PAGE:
24. UnLeader: ReImagining Leadership … and Why We Must, by Lance Ford. Critiques the conventional CEO-business-megachurch-programmatic models of ministry leadership and staffing, and provides organic, systems, grace-based alternatives.
25. The Subtle Power of Spiritual Abuse: Recognizing and Escaping Spiritual Manipulation and False Spiritual Authority Within the Church, by David Johnson and Jeff Van Vonderen. One of the earliest Christian books on spiritual abuse and toxic religion, and still in print. It is not enough to think we can create “safe” ministry environments simply by studying the positive side of theology. This classic book puts the negative realities on our radar.
Honorable Mention Add-Ons
In case I were awarded 10% more shelf space for my ministry library, these are what I would add.
Understanding Comics: The Invisible Art, by Scott McCloud. So much of communication has turned toward storying, and much storying uses visual languages – photos, comics, manga, movies. This book helps us understand that important language with significance influence in shaping our times.
Streetstyle: From Catwalk to Sidewalk, by Ted Polhemus. (Revised edition.) Describes every major Western subculture from 1940 onward into the 1990s, overviewing their clothing styles, and the substance behind them in terms of values and other key features of worldview paradigms that go with their cultural parameters. An incredible source for thinking through what draws people together into new tribes and movements that sets them apart from people of other paradigms.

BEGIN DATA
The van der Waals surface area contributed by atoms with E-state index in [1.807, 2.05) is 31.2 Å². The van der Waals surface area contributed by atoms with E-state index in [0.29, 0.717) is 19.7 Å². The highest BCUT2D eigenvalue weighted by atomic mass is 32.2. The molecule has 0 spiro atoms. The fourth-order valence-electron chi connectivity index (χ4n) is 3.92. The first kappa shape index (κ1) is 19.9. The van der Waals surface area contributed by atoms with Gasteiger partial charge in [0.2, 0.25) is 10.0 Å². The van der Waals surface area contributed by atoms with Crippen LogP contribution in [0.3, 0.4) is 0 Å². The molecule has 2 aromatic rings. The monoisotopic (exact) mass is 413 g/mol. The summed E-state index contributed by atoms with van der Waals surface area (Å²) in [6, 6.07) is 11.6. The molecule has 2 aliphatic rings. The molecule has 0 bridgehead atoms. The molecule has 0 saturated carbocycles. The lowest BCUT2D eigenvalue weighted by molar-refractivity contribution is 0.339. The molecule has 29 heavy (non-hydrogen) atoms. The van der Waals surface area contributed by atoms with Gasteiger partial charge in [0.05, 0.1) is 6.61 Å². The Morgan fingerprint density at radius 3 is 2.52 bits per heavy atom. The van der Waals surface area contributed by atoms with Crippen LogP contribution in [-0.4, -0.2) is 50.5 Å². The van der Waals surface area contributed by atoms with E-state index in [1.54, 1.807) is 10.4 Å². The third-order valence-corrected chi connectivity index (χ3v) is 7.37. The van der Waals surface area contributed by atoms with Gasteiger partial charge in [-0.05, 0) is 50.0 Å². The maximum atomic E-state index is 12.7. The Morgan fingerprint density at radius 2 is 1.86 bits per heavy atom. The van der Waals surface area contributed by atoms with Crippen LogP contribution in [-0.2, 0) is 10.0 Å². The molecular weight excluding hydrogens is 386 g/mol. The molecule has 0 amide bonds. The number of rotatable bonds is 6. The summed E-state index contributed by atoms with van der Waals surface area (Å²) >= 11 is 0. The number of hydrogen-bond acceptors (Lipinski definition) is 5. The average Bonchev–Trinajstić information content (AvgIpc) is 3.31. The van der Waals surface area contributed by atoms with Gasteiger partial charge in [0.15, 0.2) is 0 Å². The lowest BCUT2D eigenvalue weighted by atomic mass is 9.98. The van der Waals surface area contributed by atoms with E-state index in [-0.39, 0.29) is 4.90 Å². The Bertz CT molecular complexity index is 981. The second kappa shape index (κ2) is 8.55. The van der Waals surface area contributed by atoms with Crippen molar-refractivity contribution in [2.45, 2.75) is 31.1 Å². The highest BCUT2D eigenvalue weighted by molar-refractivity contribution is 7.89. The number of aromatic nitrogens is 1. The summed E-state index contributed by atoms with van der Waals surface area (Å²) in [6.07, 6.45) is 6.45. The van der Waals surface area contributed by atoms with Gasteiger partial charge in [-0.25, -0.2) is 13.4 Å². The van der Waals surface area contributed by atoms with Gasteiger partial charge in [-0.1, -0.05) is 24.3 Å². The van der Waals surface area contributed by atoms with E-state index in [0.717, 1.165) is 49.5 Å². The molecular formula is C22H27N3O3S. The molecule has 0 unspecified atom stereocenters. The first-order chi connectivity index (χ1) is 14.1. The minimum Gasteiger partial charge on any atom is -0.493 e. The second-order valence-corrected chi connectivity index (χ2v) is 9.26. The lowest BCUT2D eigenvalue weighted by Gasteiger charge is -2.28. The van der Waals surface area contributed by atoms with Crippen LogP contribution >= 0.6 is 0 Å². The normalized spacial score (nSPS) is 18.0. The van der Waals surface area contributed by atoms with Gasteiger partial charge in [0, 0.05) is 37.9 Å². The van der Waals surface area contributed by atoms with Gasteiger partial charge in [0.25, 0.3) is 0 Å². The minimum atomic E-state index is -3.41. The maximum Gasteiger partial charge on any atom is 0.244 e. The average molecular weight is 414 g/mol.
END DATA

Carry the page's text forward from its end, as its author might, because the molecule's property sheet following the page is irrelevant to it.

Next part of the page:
Big Ideas: Linking Food, Culture, Health, and the Environment, by Center for Ecoliteracy. This fascinating book gives us a great example for systems curriculum development, showing how to get across “the big ideas” on all four key topics in age-appropriate materials and methods for grades K through 12.
P.S. If this exercise were about what mini-library I’d take with me if I were going to be stranded on a desert island, my choices would be: The Bible, and the complete works of the early church fathers, Hildegard von Binge, J.R.R. Tolkien, Jane Austen, C.S. Lewis, Irina Ratushinskaya, Fyodor Dostoevsky, Suzanne Collin’s The Hunger Games, and Charles M. Russell’s artwork. That’d keep me busy until my rescue ship comes in …